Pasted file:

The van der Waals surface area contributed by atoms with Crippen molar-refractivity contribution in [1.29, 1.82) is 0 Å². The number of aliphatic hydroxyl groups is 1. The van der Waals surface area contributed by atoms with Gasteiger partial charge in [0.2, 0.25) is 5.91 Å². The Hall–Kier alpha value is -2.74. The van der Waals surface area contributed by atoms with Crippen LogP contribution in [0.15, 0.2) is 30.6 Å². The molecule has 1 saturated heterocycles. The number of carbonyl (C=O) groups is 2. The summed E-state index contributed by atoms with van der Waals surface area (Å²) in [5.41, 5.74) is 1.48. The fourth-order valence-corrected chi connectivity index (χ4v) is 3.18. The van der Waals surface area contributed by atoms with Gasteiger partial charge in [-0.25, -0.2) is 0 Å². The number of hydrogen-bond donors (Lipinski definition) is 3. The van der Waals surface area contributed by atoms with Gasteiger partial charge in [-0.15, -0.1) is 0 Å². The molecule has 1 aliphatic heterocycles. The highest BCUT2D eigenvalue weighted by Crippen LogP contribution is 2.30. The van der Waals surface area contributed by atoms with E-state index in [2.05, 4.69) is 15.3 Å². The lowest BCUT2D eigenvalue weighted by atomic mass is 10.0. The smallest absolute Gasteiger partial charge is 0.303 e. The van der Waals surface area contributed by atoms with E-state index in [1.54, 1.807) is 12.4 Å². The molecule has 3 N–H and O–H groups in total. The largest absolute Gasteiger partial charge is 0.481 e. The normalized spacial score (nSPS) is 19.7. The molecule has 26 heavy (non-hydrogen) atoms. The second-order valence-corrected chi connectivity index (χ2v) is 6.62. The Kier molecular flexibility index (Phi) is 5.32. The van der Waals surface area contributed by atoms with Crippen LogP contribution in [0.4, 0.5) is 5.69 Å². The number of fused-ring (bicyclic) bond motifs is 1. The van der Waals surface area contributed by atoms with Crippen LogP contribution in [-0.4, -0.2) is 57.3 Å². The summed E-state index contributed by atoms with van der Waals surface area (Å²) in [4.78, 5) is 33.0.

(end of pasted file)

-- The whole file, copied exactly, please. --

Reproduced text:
The van der Waals surface area contributed by atoms with Crippen molar-refractivity contribution in [1.29, 1.82) is 0 Å². The number of aliphatic hydroxyl groups is 1. The van der Waals surface area contributed by atoms with Gasteiger partial charge in [0.2, 0.25) is 5.91 Å². The Hall–Kier alpha value is -2.74. The van der Waals surface area contributed by atoms with Crippen LogP contribution in [0.15, 0.2) is 30.6 Å². The molecule has 1 saturated heterocycles. The number of carbonyl (C=O) groups is 2. The summed E-state index contributed by atoms with van der Waals surface area (Å²) in [5.41, 5.74) is 1.48. The fourth-order valence-corrected chi connectivity index (χ4v) is 3.18. The van der Waals surface area contributed by atoms with Gasteiger partial charge in [-0.25, -0.2) is 0 Å². The number of hydrogen-bond donors (Lipinski definition) is 3. The van der Waals surface area contributed by atoms with Gasteiger partial charge in [-0.15, -0.1) is 0 Å². The molecule has 1 aliphatic heterocycles. The highest BCUT2D eigenvalue weighted by Crippen LogP contribution is 2.30. The van der Waals surface area contributed by atoms with E-state index in [2.05, 4.69) is 15.3 Å². The lowest BCUT2D eigenvalue weighted by atomic mass is 10.0. The smallest absolute Gasteiger partial charge is 0.303 e. The van der Waals surface area contributed by atoms with E-state index in [1.54, 1.807) is 12.4 Å². The molecule has 3 N–H and O–H groups in total. The largest absolute Gasteiger partial charge is 0.481 e. The normalized spacial score (nSPS) is 19.7. The molecule has 26 heavy (non-hydrogen) atoms. The second-order valence-corrected chi connectivity index (χ2v) is 6.62. The Kier molecular flexibility index (Phi) is 5.32. The van der Waals surface area contributed by atoms with Crippen LogP contribution in [0.4, 0.5) is 5.69 Å². The number of fused-ring (bicyclic) bond motifs is 1. The van der Waals surface area contributed by atoms with Crippen LogP contribution in [-0.4, -0.2) is 57.3 Å². The summed E-state index contributed by atoms with van der Waals surface area (Å²) in [4.78, 5) is 33.0.